General services, including lawn care, first Detroit city employees to return to work

Mayor Mike Duggan announced Tuesday that they are bringing back 200 general services department employees as the first city workers to return to work.

Right now, 5,000-5,500 workers are physically in the office with another 1,500 working from home. Beyond professions considered essential like law enforcement, firefighters, and EMTs, the plan the city will begin rolling out for all its departments will be based on one rule: "You should be as safe in your workplace during the day as you are at home on the weekends," said Duggan.

Now the city is bringing back about 200 workers in their General Services Department.

“These are the folks who cut the grass in the parks, cut the medians, maintain the grass at the police precincts, and really throughout the city,” he said.

They had always been permitted to return to work under the governor’s stay-at-home order to perform public service, but Duggan elected not to bring them back until they had the highest standards of safety outlined, he said.

“Their health is going to be the overriding concern,” Duggan said.

All workers will be tested before Monday.

Every time the city brings back a new group, they will post the safety guidelines, signed off by the medical team, on the website. 

While limiting social interaction between people outside of one's home is easy for those that are self-quarantined, the rule gets trickier to follow when entering the workspace. Which is why the city has deployed a template outlining six principles each department will abide by when allowing workers to return.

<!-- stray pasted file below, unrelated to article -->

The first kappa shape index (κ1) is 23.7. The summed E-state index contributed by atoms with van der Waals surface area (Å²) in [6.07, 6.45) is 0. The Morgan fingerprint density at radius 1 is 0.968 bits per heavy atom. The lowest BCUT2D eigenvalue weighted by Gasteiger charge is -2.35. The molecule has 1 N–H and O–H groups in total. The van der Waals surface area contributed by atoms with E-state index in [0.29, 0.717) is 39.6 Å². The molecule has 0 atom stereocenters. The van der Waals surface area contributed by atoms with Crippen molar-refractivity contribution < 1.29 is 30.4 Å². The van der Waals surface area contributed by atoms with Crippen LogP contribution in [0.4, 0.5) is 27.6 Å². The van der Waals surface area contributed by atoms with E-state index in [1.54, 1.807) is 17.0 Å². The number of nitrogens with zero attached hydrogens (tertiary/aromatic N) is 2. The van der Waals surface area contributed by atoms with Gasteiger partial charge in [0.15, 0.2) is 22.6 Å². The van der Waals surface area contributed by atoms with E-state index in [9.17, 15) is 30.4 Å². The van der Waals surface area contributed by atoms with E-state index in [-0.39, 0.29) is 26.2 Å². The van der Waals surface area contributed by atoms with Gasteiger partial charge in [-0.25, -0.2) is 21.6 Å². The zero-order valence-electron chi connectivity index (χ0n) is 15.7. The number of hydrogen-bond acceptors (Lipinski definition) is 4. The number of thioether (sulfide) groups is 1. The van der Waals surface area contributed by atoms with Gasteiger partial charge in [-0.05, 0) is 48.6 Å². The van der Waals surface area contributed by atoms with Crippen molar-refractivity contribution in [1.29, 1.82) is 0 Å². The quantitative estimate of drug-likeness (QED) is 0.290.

• Initial testing of each city employee
  • Daily employee temperature check, health screening, and monitoring
  • Workplace distancing and hygiene protocols
  • Mandatory use of masks and other necessary PPE
  • Thorough and frequent cleaning of work-sites and vehicles
  • Continues adequate stockpile of necessary PPE and sanitizing 

When an employee does come to work, these six rules will be strictly followed. 

For those that work outside, it will be easy to avoid many of the ways that individuals can be exposed. It's not as simple for people who work in offices. Duggan said he doesn't want to bring any employees back and have everyone sit in cubicles next to each other. 

RELATED: Duggan: COVID-19 deaths in Detroit trending down, social distancing must continue

"I want to have the reputation that the city of Detroit has the strictest medical protocols in the country for bringing people back to work," said Duggan. "I want every Detroiter that's coming back to work to feel as safe going back to the workplace as I do every single day going into the 11th floor at city hall."

While it has the city's logo on it, the COVID-19 Safe Workplace Standards are intended to be used as a guidebook for all private and public institutions looking at ways to safely reintegrate its workforce back into their place of employment. 

Prior to putting it on the website, Duggan said he had conversations with funeral directors, grocery store owners and nursing home managers who all expressed the same sentiment: help us fight this.

"They said 'we want to fight this, nobody has come forward and told us how or brought us resources," he said. "'They told us to keep our customers six feet apart, but tell us what should we be doing? How do we get the employees tested? What's the protocol?'"

"If you're a private company and want to say 'nobody's told me how to do this,' we didn't start out with great knowledge. We learned when our police force was infected at a rate that none of us could have imagined," said Duggan.

The Detroit Police Departments was one of the hardest-hit sectors of the city after 600 police officers self-quarantined due to possible exposure to COVID-19. With that number down, the city is deploying the same tactics in other departments. Cleaning vehicles consistently and periodically. Wearing facemasks whenever around others. Ensuring a necessary stockpile of personal protective equipment is available.

One of the first industries that may see some of these same tactics used are in grocery stores. Duggan has expressed concern about the employees and customers going shopping at the city's food marts and plans to expand testing to workers there.

The city is also planning on comparing results of COVID-19 cases by department to assess what strategies are working best and how can they be used in other cities around the country.

The city of Detroit plans to have testing at 37 long term care facilities for seniors by May 15.